[Solved] X session error messege

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[Solved] X session error messege

Postby franky44 » 2018-09-23 15:33

After I log in as normal user, I get an error message. X session: warning: unable to write to /tmp; X session may exit with an error.
I've never seen an error message like that before. I can't access the GUI. No response from keyboard input. I tried Xterm, but then I couldn't figure out where to go or what to do. At best I could log in as su, and init 6. When I logged back in, the same error message. I went back into Xterm, did the su login so I could to init 0. I'm only able to get here by using a live USB stick of Fedora.

I'm using Debian 9.5 on a Dell laptop with 8 GB of ram, and an SSD.

Thanks for reading this.
Last edited by franky44 on 2018-09-24 10:46, edited 1 time in total.
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Re: X session error messege

Postby GarryRicketson » 2018-09-23 16:03

I've never seen an error message like that before.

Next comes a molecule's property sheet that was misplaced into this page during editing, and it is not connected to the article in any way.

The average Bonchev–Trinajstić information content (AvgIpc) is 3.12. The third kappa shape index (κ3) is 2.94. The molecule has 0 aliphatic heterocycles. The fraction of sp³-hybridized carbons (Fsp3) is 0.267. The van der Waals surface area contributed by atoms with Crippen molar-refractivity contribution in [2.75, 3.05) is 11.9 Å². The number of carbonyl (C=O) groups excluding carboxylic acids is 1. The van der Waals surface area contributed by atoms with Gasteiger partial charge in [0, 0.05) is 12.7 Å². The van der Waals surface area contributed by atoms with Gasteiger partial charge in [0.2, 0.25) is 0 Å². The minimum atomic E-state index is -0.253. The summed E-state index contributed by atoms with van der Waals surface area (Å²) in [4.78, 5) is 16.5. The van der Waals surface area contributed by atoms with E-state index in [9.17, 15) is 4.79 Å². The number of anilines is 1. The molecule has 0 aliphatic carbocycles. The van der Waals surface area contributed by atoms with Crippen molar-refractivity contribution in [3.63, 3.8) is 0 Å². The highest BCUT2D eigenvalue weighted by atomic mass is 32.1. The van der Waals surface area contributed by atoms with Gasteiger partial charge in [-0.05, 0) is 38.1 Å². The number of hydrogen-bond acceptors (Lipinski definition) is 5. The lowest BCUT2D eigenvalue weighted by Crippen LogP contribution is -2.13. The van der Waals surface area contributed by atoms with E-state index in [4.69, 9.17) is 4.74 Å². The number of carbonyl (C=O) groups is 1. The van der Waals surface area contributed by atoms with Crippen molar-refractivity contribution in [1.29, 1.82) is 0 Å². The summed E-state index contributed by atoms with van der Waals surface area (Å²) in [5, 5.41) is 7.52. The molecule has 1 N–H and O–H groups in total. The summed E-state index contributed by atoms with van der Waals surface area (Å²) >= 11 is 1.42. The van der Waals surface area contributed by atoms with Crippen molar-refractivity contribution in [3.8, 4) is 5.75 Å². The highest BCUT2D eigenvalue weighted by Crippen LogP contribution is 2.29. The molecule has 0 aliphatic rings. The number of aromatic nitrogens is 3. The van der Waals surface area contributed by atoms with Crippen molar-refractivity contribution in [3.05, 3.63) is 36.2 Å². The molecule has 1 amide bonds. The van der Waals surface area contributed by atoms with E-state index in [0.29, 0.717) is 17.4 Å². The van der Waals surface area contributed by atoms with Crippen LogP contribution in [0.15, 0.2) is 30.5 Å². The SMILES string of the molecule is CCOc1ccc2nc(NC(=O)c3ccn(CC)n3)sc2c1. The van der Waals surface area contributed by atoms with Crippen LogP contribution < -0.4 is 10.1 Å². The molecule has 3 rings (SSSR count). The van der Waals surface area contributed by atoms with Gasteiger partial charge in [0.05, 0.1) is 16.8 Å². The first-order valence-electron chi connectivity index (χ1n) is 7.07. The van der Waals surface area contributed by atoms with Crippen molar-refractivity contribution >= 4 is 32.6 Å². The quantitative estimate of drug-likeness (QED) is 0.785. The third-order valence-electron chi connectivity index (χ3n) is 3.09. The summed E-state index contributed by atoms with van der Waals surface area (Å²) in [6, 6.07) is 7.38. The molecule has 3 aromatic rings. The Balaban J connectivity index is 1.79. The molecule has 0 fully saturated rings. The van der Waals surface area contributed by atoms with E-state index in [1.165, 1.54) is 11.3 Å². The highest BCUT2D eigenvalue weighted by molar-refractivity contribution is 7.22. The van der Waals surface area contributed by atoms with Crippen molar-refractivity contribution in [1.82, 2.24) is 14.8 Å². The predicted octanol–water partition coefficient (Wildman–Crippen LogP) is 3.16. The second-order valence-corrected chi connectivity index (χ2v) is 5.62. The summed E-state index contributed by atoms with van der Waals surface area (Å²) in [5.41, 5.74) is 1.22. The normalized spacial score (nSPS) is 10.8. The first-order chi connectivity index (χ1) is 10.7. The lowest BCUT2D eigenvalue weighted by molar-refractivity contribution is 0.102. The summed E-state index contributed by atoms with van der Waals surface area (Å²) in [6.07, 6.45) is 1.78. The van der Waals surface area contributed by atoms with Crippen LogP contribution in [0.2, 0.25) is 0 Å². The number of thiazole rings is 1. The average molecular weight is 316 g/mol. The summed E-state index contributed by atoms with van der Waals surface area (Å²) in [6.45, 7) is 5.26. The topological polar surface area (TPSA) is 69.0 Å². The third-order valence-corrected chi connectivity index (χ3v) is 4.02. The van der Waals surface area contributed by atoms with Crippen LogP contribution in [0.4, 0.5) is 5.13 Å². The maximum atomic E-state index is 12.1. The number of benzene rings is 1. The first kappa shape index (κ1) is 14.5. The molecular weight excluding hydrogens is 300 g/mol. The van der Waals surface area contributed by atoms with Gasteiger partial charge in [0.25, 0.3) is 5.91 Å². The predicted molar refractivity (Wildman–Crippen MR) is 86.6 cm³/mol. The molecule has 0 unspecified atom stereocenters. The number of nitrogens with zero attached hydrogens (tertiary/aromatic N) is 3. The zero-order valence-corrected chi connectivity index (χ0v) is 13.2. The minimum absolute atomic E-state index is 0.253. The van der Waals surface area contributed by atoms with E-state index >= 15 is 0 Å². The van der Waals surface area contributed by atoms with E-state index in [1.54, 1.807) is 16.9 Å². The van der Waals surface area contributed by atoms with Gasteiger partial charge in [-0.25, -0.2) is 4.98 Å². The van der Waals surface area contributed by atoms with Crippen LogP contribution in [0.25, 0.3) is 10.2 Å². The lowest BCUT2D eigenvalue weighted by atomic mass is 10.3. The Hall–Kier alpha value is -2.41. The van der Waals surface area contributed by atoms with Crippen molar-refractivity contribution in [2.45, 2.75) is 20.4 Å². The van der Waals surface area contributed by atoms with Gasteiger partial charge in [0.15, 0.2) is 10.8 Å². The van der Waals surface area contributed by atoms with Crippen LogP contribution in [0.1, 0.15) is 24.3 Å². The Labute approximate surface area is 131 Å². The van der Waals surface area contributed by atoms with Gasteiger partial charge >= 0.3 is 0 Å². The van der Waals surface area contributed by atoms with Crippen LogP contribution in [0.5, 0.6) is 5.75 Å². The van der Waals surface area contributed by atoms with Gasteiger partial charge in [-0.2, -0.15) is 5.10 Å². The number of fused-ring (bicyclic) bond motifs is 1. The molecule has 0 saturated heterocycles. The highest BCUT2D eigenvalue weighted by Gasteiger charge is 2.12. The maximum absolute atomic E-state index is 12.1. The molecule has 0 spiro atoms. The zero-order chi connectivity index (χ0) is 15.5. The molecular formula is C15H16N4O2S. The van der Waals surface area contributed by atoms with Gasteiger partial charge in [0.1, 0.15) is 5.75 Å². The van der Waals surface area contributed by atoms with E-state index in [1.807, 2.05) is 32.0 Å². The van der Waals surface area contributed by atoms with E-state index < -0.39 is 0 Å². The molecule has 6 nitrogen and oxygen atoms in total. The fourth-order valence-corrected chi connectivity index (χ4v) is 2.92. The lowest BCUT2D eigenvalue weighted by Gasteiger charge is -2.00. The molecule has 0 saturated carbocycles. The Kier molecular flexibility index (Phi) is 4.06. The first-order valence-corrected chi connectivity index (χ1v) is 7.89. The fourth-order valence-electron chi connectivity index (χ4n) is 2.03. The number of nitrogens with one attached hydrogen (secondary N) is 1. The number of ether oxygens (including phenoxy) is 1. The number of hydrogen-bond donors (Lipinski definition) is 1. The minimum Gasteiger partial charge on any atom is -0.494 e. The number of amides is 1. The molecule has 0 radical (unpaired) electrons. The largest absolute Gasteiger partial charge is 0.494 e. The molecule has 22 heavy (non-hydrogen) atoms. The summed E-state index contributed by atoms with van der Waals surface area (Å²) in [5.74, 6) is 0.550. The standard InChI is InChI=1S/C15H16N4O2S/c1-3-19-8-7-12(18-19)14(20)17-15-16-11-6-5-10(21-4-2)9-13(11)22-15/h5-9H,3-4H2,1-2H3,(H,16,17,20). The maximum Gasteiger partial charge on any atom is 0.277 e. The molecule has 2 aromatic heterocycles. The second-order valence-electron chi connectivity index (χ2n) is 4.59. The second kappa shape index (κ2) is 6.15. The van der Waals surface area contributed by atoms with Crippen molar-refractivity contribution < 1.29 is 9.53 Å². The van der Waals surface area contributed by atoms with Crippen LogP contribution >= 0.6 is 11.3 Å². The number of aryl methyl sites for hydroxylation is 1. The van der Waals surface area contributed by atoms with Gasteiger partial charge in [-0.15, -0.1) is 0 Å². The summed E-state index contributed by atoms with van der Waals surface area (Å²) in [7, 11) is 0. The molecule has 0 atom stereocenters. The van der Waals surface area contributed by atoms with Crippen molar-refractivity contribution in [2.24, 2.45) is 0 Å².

I don't recall ever seeing this one myself, but there does seem to be a lot of people that have.
X session: warning: unable to write to /tmp; X session may exit with an error.
Maybe you should look at some of the results, and see if any are similar to your situation,
After really trying some things, if none of the solutions in the results work for you, show us some details about what you did, and your system. If you don't know how to use the CLI, then you will need to learn how to do that first, and that would be another topic in itself.

Here is 1 of the many hits, it might apply to your situation:
from: https://unix.stackexchange.com/questions/277387/tab-completion-errors-bash-cannot-create-temp-file-for-here-document-no-space?rq=1
accepted
Your root file system is full and hence your temp dir (/tmp, and /var/tmp for that matter) are also full. A lot of scripts and programs require some space for working files, even lock files. When /tmp is unwriteable bad things happen.

You need to work out how you've filled the filesystem up. Typically places this will happen is in /var/log (check that you're cycling the log files). Or /tmp may be full. There's many, many other ways that a disk can fill up, however.

du -hs /tmp /var/log